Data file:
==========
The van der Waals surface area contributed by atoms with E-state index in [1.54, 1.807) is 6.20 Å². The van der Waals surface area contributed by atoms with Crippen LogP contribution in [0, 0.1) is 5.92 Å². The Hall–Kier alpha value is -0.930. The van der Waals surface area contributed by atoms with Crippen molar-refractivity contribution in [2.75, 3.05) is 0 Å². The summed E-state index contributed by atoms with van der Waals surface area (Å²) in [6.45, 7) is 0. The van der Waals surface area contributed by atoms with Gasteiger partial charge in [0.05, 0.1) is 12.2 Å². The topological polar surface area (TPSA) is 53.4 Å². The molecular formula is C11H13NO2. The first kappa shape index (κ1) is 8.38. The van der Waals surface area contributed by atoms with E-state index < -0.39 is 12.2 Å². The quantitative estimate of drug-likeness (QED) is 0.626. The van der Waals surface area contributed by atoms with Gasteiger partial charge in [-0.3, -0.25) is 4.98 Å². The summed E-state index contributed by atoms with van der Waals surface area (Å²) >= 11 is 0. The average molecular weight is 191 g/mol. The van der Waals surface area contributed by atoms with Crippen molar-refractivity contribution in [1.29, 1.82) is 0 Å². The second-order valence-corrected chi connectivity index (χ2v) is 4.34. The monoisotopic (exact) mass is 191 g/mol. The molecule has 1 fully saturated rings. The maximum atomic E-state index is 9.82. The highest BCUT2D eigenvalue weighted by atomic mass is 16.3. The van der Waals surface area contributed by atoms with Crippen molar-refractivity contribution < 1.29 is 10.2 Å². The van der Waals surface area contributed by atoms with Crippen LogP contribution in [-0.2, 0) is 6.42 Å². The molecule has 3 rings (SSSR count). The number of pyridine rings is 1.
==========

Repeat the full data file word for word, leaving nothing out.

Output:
The van der Waals surface area contributed by atoms with E-state index in [1.54, 1.807) is 6.20 Å². The van der Waals surface area contributed by atoms with Crippen LogP contribution in [0, 0.1) is 5.92 Å². The Hall–Kier alpha value is -0.930. The van der Waals surface area contributed by atoms with Crippen molar-refractivity contribution in [2.75, 3.05) is 0 Å². The summed E-state index contributed by atoms with van der Waals surface area (Å²) in [6.45, 7) is 0. The van der Waals surface area contributed by atoms with Gasteiger partial charge in [0.05, 0.1) is 12.2 Å². The topological polar surface area (TPSA) is 53.4 Å². The molecular formula is C11H13NO2. The first kappa shape index (κ1) is 8.38. The van der Waals surface area contributed by atoms with E-state index < -0.39 is 12.2 Å². The quantitative estimate of drug-likeness (QED) is 0.626. The van der Waals surface area contributed by atoms with Gasteiger partial charge in [-0.3, -0.25) is 4.98 Å². The summed E-state index contributed by atoms with van der Waals surface area (Å²) >= 11 is 0. The average molecular weight is 191 g/mol. The van der Waals surface area contributed by atoms with Crippen molar-refractivity contribution in [1.29, 1.82) is 0 Å². The second-order valence-corrected chi connectivity index (χ2v) is 4.34. The monoisotopic (exact) mass is 191 g/mol. The molecule has 1 fully saturated rings. The maximum atomic E-state index is 9.82. The highest BCUT2D eigenvalue weighted by atomic mass is 16.3. The van der Waals surface area contributed by atoms with Crippen molar-refractivity contribution < 1.29 is 10.2 Å². The van der Waals surface area contributed by atoms with Crippen LogP contribution in [-0.2, 0) is 6.42 Å². The molecule has 3 rings (SSSR count). The number of pyridine rings is 1.